When, exactly, did flight attendants stop caring about us?

I ask for two reasons: First, because of the luscious new trailers for the upcoming TV show Pan Am (see clip, above), which depicts svelte young stewardesses – yes, that’s what they were called back then – serving passengers.

Hard to swallow, that one. But yes, they served passengers back in the day.

And second, because of the preponderance of horror stories from readers like you that suggest things have gone too far in the other direction. That far from the “coffee, tea, or me?” stereotypes of pre-deregulation air travel, modern-day flight attendants employers actually hate us.

Well, “hate” may be too strong a word. How about “strongly dislike”?

Consider the latest American Customer Satisfaction Index numbers. Here are the 10 worst-performing companies, according to the survey. The score you see next to the company is on a scale of 1 to 100.

1. Pepco Holdings (54)
2. Delta Air Lines (56)
3. Time Warner Cable (59)
4. Comcast (59)
5. Charter Communications (59)
6. United Airlines (61)
7. US Airways (62)
8. American Airlines (63)
9. Continental (64)
10. UnitedHealth (65)

That’s five airlines in the top 10. You have to work pretty hard to pull in that kind of performance, and it can only happen with the full cooperation of your employees.

But it’s the stories from passengers like you that make me wonder if the love has turned to hate. And I’m not even talking about the headline-grabbing reports like flight attendant Steven Slater’s meltdown on JetBlue Airways.

Lea McFall was flying from India back to the States when one of her friends started feeling a little ill. The likely cause was her final meal in Delhi. She had a severe case of food poisoning.

“She was sick in the restroom for quite a while, completely ignored by the flight attendants,” she says. “And she was in the back of the plane, in their hangout area.”

When she mentioned that she was concerned her friend might need medical attention, a flight attendant shrugged her off, telling her, “This happens all the time.”

Her friend tried to lie down on several empty seats, but a purser shook her awake and told her those seats belonged to the crewmembers.

“I couldn’t believe how rude the flight attendants were about it,” she says. “We felt completely helpless, and they didn’t seem to care at all that she was sick – only cared about having a place to sit for their break.”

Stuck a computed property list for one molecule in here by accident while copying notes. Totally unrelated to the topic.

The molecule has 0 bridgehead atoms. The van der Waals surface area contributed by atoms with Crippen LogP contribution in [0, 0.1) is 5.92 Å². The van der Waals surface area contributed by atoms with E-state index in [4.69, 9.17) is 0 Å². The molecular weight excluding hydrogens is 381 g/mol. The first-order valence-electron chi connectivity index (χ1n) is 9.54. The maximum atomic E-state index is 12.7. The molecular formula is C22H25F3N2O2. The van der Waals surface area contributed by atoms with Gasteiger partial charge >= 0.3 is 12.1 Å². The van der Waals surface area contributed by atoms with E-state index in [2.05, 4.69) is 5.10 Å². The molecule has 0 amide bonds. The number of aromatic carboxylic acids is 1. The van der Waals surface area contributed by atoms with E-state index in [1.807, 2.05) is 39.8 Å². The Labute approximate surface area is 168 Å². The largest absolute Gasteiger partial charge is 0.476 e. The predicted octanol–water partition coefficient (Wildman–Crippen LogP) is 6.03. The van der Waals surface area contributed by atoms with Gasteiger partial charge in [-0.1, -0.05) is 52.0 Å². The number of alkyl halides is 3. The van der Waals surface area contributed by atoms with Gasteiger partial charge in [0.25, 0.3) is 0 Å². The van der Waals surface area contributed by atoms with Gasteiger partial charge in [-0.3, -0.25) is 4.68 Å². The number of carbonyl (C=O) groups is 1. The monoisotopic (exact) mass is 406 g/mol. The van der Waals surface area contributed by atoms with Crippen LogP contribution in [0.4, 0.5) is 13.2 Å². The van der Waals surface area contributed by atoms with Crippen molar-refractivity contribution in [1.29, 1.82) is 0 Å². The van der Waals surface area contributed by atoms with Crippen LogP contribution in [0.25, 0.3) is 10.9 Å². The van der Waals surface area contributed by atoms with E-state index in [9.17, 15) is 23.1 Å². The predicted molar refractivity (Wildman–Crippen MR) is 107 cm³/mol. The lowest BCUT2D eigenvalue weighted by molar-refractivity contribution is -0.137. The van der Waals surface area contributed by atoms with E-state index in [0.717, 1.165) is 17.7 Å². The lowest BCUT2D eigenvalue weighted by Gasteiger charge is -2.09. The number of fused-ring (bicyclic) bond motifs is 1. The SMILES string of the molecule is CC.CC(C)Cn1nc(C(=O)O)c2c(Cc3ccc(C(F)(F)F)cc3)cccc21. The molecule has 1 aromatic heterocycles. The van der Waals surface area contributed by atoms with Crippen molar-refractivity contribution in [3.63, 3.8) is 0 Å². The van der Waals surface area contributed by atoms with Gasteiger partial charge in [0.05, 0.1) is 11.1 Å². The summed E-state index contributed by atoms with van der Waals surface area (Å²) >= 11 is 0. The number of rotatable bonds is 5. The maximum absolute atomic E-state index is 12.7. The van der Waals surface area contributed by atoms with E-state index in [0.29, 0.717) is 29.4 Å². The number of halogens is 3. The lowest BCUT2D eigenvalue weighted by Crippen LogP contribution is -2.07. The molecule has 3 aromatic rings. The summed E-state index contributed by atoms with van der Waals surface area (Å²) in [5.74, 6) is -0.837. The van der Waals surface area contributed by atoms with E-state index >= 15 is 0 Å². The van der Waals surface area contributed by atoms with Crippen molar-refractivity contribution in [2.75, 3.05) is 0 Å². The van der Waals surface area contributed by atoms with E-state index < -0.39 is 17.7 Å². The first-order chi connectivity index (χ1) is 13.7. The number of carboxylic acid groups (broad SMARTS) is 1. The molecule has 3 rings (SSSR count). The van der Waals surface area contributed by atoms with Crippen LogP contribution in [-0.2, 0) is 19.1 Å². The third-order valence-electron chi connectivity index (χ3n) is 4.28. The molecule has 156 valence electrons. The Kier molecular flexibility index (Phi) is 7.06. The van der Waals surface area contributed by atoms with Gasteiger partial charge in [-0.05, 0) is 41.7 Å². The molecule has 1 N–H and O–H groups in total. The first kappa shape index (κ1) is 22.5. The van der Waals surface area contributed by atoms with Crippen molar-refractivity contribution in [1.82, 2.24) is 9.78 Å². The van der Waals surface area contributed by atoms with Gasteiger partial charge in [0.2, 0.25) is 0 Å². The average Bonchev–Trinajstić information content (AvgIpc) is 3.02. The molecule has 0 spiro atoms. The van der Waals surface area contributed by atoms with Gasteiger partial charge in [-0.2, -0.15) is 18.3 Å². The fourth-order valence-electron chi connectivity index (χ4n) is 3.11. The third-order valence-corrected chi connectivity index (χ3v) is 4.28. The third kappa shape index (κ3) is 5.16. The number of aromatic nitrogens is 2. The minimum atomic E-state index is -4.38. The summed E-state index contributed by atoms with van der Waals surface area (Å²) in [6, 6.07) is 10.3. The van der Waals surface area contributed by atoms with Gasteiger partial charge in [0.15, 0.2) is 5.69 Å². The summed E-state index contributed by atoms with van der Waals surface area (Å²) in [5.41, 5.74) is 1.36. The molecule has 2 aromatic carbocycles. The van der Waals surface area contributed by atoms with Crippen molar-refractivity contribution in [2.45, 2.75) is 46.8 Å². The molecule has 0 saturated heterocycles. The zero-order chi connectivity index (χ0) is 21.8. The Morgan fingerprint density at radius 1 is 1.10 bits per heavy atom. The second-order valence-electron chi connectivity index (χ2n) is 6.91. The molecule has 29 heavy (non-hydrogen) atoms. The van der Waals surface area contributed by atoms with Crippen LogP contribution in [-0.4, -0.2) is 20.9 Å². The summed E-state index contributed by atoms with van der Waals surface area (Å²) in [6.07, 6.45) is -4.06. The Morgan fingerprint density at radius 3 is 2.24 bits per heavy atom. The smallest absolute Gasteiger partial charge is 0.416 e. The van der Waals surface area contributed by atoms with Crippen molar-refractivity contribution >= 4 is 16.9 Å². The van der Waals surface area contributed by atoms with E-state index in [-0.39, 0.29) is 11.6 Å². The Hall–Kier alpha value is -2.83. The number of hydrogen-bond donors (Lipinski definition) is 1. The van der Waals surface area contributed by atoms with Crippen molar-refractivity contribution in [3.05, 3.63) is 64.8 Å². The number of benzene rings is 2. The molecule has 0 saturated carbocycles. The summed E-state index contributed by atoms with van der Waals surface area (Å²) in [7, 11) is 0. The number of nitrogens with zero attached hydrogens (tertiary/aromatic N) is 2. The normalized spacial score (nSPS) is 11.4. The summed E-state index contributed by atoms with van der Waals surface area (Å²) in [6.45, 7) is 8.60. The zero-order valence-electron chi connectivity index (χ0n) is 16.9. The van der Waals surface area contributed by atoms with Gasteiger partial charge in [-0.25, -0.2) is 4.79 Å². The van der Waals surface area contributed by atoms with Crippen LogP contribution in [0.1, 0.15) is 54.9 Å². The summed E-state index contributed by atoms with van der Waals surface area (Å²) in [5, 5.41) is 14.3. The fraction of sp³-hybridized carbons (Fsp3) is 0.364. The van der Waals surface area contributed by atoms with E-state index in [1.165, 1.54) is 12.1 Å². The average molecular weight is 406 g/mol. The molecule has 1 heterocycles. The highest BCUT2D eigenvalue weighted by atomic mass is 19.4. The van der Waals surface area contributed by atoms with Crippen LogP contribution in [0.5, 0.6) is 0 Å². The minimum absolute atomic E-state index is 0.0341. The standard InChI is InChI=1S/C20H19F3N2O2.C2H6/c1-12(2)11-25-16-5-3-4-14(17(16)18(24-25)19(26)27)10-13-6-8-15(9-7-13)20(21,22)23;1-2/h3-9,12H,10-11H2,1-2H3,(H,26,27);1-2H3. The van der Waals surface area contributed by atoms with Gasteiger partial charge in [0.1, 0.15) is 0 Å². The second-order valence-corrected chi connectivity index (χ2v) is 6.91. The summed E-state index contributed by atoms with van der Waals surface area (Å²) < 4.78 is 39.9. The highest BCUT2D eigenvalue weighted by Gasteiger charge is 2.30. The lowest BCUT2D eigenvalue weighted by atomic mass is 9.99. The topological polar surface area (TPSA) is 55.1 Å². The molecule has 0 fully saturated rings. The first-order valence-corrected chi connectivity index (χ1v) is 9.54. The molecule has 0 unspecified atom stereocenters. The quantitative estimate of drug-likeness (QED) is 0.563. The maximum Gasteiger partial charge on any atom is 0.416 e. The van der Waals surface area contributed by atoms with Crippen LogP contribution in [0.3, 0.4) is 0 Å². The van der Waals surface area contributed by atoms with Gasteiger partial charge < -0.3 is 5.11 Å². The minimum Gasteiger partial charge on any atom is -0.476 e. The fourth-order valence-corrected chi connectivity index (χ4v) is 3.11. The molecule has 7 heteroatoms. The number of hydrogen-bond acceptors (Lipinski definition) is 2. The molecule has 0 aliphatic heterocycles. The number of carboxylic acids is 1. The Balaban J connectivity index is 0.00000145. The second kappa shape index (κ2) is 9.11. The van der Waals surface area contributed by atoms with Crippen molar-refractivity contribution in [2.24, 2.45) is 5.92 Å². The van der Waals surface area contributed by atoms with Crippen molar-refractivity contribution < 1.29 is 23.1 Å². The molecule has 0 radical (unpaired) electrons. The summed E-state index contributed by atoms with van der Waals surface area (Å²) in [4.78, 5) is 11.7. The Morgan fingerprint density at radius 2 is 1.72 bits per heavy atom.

Her friend eventually recovered, but McFall’s faith in American Airlines was shaken. She says she’ll avoid the carrier, if possible.

Reader Nancy Hicks tells another story of crewmember callousness. She was flying with crutches after a recent foot operation, and notified United Airlines she’d need a wheelchair at the airport. Instead, she was greeted by a “surly” skycap who waved her into the terminal without trying to help.

“That’s where the wheelchair people all wait,” he yelled. “Everyone knows that.”

She eventually had to board the small regional jet by herself in crutches, in the pouring rain.

“Not a single person from the airline even attempted to help me or find another way to get me onto the plane,” she says. (She is, of course, referring to the flight attendants who she assumed would lend her a hand, but didn’t.)

I get stories like hers on an almost-daily basis, from flight attendants who refuse to help you stow your luggage in the overhead bin because it’s against union rules, to crewmembers just being indifferent or just plain rude.

And while I understand the reasons behind some of them – for example, lifting luggage can be one of the main causes of injuries among crewmembers, and let’s not overlook management’s role in all of this – there’s really never an excuse to be impolite.

I’m especially troubled by a saying that’s used a lot, mostly privately, among flight attendants: “We’re here to save your butt – not kiss it.”

If the “service” element had actually been stripped out of the flight attendant’s job description, then why not hire security guards or EMTs to take their place? Wouldn’t they do a far more efficient job of saving or protecting lives? (Also, their uniforms would be cheaper.)

No, I don’t think all flight attendants hate us. But too many of them seem to, according to passengers.

That’s no way to fly.